This excavation of Mt Migiddo dug up some interesting finds.

There, archaeologists had dated the earliest settlements of the Hebrews — recognized by the lack of pig bones, reflecting their pork taboo — to perhaps the 13th century B.C. Had these people really been slaves in Egypt, returning as invaders as Yadin put forth? Finkelstein found otherwise. Instead of an invasion, the archaeological evidence revealed a gradual evolution from a pastoral to an agricultural society. “There was no violent event, no entry from the outside, not one suggestion of the Exodus. The Hebrews were the Canaanites, who had never left.

I am a fan of religious/cultural history and this paints a transitional portrait of the birth of Monotheism.

People left to their own devices forming clans, then alliances, and eventually coming together to form a new civilization and religion.

And may find some controversy among the literal adherents.
edit on 4-9-2020 by Degradation33 because: (no reason given)

posted on Sep, 4 2020 @ 12:08 AM
Gotta go to sleep now, but definitely want to look over this tomorrow. S&F for you, looks interesting.

posted on Sep, 4 2020 @ 12:14 AM
yes, history or what we can observe is fascinating to me

cool reading...i'll go dive into Discovery mag.

posted on Sep, 4 2020 @ 11:36 AM
a reply to: Degradation33

Here's the key right here:

For years, archaeologists investigating the time of the Bible worked with the text in one hand and a trowel in the other, hoping to confirm Scripture. “In the beginning there was the Word,” the Bible says, and archaeologists sought to prove that it was gospel.

Convinced this circular logic wasn’t providing satisfactory results, Finkelstein pioneered another way forward: using science, and science alone, to shed light on antiquity, regardless of what the Bible might say.

As far as I know there is no evidence of a kingdom of United Israel under David and Solomon. The vast scope and glory of Solomon's Empire seems the sheerest of myth. No doubt taking the actual imagery of existing empires and pretending that Solomon's was just like that.

I wonder if there ever actually were these distinct 12 tribes, or if someone fabricated those to come up with 12, because 12 is such a cool number.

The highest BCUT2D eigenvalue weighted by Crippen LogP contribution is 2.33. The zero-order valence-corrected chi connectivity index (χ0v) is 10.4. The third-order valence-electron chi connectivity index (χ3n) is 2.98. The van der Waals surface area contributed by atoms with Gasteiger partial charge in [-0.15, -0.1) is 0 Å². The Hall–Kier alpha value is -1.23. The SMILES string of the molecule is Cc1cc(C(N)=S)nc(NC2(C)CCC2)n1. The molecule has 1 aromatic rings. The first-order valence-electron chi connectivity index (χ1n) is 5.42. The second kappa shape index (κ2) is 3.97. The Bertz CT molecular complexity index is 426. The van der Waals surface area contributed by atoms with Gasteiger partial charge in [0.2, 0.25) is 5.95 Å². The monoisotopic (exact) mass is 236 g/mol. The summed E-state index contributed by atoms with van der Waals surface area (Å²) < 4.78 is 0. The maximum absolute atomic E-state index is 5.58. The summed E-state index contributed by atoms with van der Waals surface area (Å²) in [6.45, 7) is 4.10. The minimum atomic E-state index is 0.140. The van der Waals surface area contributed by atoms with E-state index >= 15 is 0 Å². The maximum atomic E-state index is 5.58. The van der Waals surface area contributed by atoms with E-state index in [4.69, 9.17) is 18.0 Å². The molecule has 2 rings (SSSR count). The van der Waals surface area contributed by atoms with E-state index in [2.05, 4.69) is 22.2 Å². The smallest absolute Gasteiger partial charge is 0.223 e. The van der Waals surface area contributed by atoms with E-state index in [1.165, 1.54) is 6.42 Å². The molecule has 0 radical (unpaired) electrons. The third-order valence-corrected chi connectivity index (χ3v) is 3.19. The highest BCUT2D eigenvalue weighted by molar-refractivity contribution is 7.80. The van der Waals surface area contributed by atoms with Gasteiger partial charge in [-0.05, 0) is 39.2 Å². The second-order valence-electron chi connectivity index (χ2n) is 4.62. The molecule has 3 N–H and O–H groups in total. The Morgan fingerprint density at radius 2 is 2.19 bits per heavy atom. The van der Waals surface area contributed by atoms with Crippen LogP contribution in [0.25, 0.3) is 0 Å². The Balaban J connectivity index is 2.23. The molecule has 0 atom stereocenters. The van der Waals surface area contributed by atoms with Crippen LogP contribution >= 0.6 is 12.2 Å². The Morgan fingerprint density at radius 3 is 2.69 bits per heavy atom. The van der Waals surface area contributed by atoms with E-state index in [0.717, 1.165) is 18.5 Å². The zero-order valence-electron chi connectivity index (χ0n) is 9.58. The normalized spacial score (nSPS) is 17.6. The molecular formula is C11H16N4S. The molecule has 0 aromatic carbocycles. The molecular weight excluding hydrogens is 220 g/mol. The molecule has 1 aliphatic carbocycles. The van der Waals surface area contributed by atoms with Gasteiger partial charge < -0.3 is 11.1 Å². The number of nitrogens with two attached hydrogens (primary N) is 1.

As for Monotheism: Invented by Judeans in Babylonian Empire during the "Exile" and subsequent transition of Persian empire rule by priestly and royal scribes. Then Monotheism was imported into the Levant by means of Cyrus's decision to let the various Babylonian exiles rebuild their temples and restore their native gods.

In which case Monotheism isn't native to the Levant but rather imported from Babylon. Now that would be just as revolutionary as doing Archeology for reasons other than "proving the Bible as factual History".

Ancient Israelite religion was originally polytheistic;[40] the Israelites worshipped many deities,[48] including El, Baal, Asherah, and Astarte. Yahweh was originally the national god of the Kingdom of Israel and the Kingdom of Judah.[48] As time progressed, the henotheistic cult of Yahweh grew increasingly militant in its opposition to the worship of other gods.[40] Later, the reforms of King Josiah imposed a form of strict Israeli monolatrism. After the fall of Judah and the beginning of the Babylonian captivity, a small circle of priests and scribes gathered around the exiled royal court, where they first developed the concept of Yahweh as the sole God of the world.
wikipedia - Monotheism #In_Ancient_Israel

edit on 4-9-2020 by pthena because: (no reason given)

posted on Sep, 4 2020 @ 01:05 PM
a reply to: Degradation33

This is particularly interesting to me, and I have touched on this in other threads.

This is a timeline ending with the birth of Monotheism.

Great OP!


posted on Sep, 4 2020 @ 01:31 PM
Canaanite lives matter